November 19 symposium to focus on ‘power of maps’

An early 20th century map of the Chicago business district.When we think of maps, we often think of the transportation variety, but maps can tell us much more than how to travel from one destination to the next.

Maps hold incredible amounts of informational power and are often used in a wide variety of ways to conduct research.

Today maps help identify humanitarian needs, show trends in popular culture, guide urban planning, predict the weather and forecast the spread of disease.

To coincide with Geography Awareness Week, the NIU Department of Geography will hold a public symposium titled, “Explore! The Power of Maps”,” from 7 to 9 p.m. Thursday, Nov. 19, in the auditorium at Cole Hall.

“Maps can be both thought-provoking and entertaining, while providing a large amount of data and information about the world simultaneously,” says geography professor Jim Wilson, who is organizing the symposium.

“The purpose of the symposium is to showcase how maps can be used to explore and help solve scientific and societal questions and at the same time stretch the imagination as an aesthetic form of visual communication,” Wilson adds.

Mars Global Topography
Mars Global Topography

Symposium speakers and their topics:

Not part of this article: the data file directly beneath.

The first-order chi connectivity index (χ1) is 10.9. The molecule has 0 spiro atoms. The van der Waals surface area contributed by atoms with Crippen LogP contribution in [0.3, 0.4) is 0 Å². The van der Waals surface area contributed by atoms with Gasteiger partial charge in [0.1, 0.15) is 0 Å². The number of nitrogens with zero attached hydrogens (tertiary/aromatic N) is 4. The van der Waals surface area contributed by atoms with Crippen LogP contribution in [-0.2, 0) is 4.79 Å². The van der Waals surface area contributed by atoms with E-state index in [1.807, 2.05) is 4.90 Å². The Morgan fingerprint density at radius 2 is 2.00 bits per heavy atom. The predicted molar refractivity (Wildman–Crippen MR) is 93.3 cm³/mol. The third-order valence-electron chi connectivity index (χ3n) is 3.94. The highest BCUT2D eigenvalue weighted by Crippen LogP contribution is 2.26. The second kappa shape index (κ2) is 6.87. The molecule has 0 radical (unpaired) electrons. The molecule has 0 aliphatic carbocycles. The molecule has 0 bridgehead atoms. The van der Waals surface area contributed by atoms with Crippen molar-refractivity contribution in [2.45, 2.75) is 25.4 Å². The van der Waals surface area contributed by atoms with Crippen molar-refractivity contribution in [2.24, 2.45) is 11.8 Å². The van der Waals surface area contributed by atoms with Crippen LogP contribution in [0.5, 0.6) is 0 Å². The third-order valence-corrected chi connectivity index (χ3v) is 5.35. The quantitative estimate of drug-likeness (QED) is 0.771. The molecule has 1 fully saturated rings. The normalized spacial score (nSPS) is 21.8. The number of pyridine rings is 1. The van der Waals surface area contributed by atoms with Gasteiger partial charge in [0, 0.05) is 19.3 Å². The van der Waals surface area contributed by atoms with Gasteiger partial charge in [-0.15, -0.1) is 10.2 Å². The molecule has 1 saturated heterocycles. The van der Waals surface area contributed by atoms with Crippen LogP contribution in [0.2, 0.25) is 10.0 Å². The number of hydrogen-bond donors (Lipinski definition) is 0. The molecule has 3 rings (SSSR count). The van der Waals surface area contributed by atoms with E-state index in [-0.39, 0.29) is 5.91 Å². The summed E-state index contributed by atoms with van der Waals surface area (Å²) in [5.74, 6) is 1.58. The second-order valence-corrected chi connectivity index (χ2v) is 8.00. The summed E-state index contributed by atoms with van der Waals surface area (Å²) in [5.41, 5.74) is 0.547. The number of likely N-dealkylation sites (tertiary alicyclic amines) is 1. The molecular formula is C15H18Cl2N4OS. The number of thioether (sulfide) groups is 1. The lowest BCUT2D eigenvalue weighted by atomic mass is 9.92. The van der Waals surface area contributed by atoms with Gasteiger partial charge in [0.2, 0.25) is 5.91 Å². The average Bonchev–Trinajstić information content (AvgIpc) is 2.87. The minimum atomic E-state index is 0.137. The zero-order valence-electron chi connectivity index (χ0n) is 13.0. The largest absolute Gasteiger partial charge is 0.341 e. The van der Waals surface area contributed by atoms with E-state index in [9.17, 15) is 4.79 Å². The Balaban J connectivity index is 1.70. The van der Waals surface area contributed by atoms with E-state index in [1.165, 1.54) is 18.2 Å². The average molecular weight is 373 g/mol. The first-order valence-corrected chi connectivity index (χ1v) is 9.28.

• Geography professor Thomas Pingel: Helping Disaster Relief Efforts from Home: An Introduction to the Humanitarian OpenStreetMap Team
  • Geography Ph.D. student Stephen Strader: Mapping Hazards and Their Impacts
  • Geography professor Wei Luo: Maps of Martian Valley Networks and the Northern Hypothesis
  • Rob Ridinger, faculty member, Founders Memorial Library: Colors of the World: the NIU Maps Collection
  • Geography professor Ryan James: Mapping and Planning Support Systems
  • Jenny Benisch and Clare Connelly with the Illinois State Archaeological Survey: The Johnson Collection: An Analysis of the Spatial Distribution of Projectile Point Types in Northern Illinois
  • Cartographer Amanda Carew with the NIU Geovisual Mapping Laboratory: Recreational Mapping: Examples of Bicycle and Running Maps for Personal and Public Use
  • Visiting assistant geography professor Shannon McCarragher: Maps and Popular Culture
  • Wilson: Disease and Death in Space and Time

Parking for the symposium will be available in the Visitors Lot and Parking Deck (both free after 6:30 p.m. that evening). For more information on the event, contact Wilson at jwilson41@niu.edu or Dawn Sibley at dsibley@niu.edu.

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